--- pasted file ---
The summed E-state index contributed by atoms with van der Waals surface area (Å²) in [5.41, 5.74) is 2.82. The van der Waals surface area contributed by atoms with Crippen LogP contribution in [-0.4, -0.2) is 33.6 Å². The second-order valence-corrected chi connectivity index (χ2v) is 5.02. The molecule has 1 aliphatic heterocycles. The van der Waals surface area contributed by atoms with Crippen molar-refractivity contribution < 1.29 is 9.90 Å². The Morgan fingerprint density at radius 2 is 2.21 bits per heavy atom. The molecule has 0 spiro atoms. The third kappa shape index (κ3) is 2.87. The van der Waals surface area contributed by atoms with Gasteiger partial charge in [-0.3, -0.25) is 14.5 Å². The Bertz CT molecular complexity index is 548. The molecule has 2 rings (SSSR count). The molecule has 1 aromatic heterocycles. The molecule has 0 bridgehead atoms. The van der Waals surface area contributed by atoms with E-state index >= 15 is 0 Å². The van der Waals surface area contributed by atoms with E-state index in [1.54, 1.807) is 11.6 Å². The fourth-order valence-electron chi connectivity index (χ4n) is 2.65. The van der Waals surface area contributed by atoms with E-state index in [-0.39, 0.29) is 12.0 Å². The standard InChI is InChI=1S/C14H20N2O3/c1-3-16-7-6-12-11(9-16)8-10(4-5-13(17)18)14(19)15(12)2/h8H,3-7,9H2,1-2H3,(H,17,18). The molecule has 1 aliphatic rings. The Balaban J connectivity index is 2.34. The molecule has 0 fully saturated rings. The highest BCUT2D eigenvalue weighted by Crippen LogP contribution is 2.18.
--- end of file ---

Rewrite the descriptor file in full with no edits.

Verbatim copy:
The summed E-state index contributed by atoms with van der Waals surface area (Å²) in [5.41, 5.74) is 2.82. The van der Waals surface area contributed by atoms with Crippen LogP contribution in [-0.4, -0.2) is 33.6 Å². The second-order valence-corrected chi connectivity index (χ2v) is 5.02. The molecule has 1 aliphatic heterocycles. The van der Waals surface area contributed by atoms with Crippen molar-refractivity contribution < 1.29 is 9.90 Å². The Morgan fingerprint density at radius 2 is 2.21 bits per heavy atom. The molecule has 0 spiro atoms. The third kappa shape index (κ3) is 2.87. The van der Waals surface area contributed by atoms with Gasteiger partial charge in [-0.3, -0.25) is 14.5 Å². The Bertz CT molecular complexity index is 548. The molecule has 2 rings (SSSR count). The molecule has 1 aromatic heterocycles. The molecule has 0 bridgehead atoms. The van der Waals surface area contributed by atoms with E-state index >= 15 is 0 Å². The van der Waals surface area contributed by atoms with E-state index in [1.54, 1.807) is 11.6 Å². The fourth-order valence-electron chi connectivity index (χ4n) is 2.65. The van der Waals surface area contributed by atoms with E-state index in [-0.39, 0.29) is 12.0 Å². The standard InChI is InChI=1S/C14H20N2O3/c1-3-16-7-6-12-11(9-16)8-10(4-5-13(17)18)14(19)15(12)2/h8H,3-7,9H2,1-2H3,(H,17,18). The molecule has 1 aliphatic rings. The Balaban J connectivity index is 2.34. The molecule has 0 fully saturated rings. The highest BCUT2D eigenvalue weighted by Crippen LogP contribution is 2.18.